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INEOS fined £400,000 for 2017 Grangemouth gas leak

07 May 2021

Petrochemical giant INEOS has been fined £400,000 after a gas leak from a cracked pipe created a potentially explosive gas cloud over its Grangemouth plant in May 2017. INEOS admitted in court that its safety inspections had failed to identify a 10 inch (25cm) long corroded section of pipe which allowed a leak of ethylene gas.

Image: Richard Webb/
Image: Richard Webb/

Around 17 tonnes of flammable ethylene gas leaked from the pipe over a period of several hours, Falkirk Sheriff Court heard. The leak was first detected at around 11:50 before the cloud eventually dispersed around 21:45.

At the time of the incident, 97 workers were on site and had to be led to safety by emergency services. Several local roads were closed as firefighters worked to create a “wall” of water to prevent the ethylene gas from reaching the Grangemouth plant’s furnaces. No one was injured in the incident.

Falkirk Sheriff Court was told that the section of corroded pipe had been wrongly-identified as “not high-risk” and was therefore not subjected to insulation strips as part of the site’s inspection programme. This caused a process of “chloride-induced stress load corrosion cracking."

Health & Safety Executive (HSE) and Crown Office and Procurator Fiscal Service (COPFS) investigators found that the initial alarm was raised by an INEOS employee who heard safety valves being triggered automatically. The employee attempted to manually close an emergency operating valve but was told that several gas detectors were sensing a leak at ground level and the plant was being evacuated.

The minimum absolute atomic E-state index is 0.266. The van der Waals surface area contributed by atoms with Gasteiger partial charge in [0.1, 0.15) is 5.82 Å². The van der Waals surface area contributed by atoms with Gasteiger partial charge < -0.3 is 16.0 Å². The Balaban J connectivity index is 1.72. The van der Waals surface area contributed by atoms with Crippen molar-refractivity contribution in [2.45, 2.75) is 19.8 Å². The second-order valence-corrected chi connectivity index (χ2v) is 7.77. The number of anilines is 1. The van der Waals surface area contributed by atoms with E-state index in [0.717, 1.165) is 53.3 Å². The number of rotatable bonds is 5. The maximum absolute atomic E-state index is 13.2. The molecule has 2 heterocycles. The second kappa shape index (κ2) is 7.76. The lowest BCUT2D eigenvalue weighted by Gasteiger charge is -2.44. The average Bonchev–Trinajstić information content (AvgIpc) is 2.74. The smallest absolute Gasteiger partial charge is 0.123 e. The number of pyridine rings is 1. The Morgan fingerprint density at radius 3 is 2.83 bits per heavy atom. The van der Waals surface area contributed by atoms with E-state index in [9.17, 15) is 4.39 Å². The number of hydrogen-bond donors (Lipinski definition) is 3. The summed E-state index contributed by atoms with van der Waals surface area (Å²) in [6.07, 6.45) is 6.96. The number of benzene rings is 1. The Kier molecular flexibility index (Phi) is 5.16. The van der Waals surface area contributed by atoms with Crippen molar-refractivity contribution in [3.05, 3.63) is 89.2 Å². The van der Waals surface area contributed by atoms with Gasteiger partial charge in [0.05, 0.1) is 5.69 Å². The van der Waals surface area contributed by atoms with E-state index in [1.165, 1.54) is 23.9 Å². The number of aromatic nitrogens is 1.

Prosecutor Gavin Callaghan told the court that the leak precipitated the formation of a flammable gas cloud of around 65,000 cubic metres, roughly the equivalent of 26 Olympic-sized swimming pools. The cloud reached ground level, but the plant’s emergency plan was implement to ensure that there was no ignition, Callaghan added.

Solicitor Paul Marshall, representing INEOS, said that the company's emergency response had minimised the risk of explosion and the “isolated incident” was the result of “shortcomings in what we otherwise a comprehensive inspection regime.”

In court, Sheriff Wyllie Robertson said the incident was categorised internally as the highest category of major incident where there is a risk beyond the site and boundaries. Robertson added that the significant risk was of the ethylene gas igniting, particularly in light of the proximity of the furnaces. If the vapour cloud had ignited, thermal effects and a blast wave could have been generated, resulting in a risk of death, Robertson said.

INEOS pleaded guilty to failing to take steps to prevent the incident which goes against the 2015 Control of Major Accident Hazards Regulations. IENOS’s fine was reduced from £500,000 after the company submitted an early guilty plea.

The Grangemouth site, located by the estuary of the River Forth in central Scotland, covers about 1,700 acres and employs more than 1,300 people. The site includes petrochemical plants and an adjacent oil refinery with a capacity to process about 200,000 barrels of crude per day.

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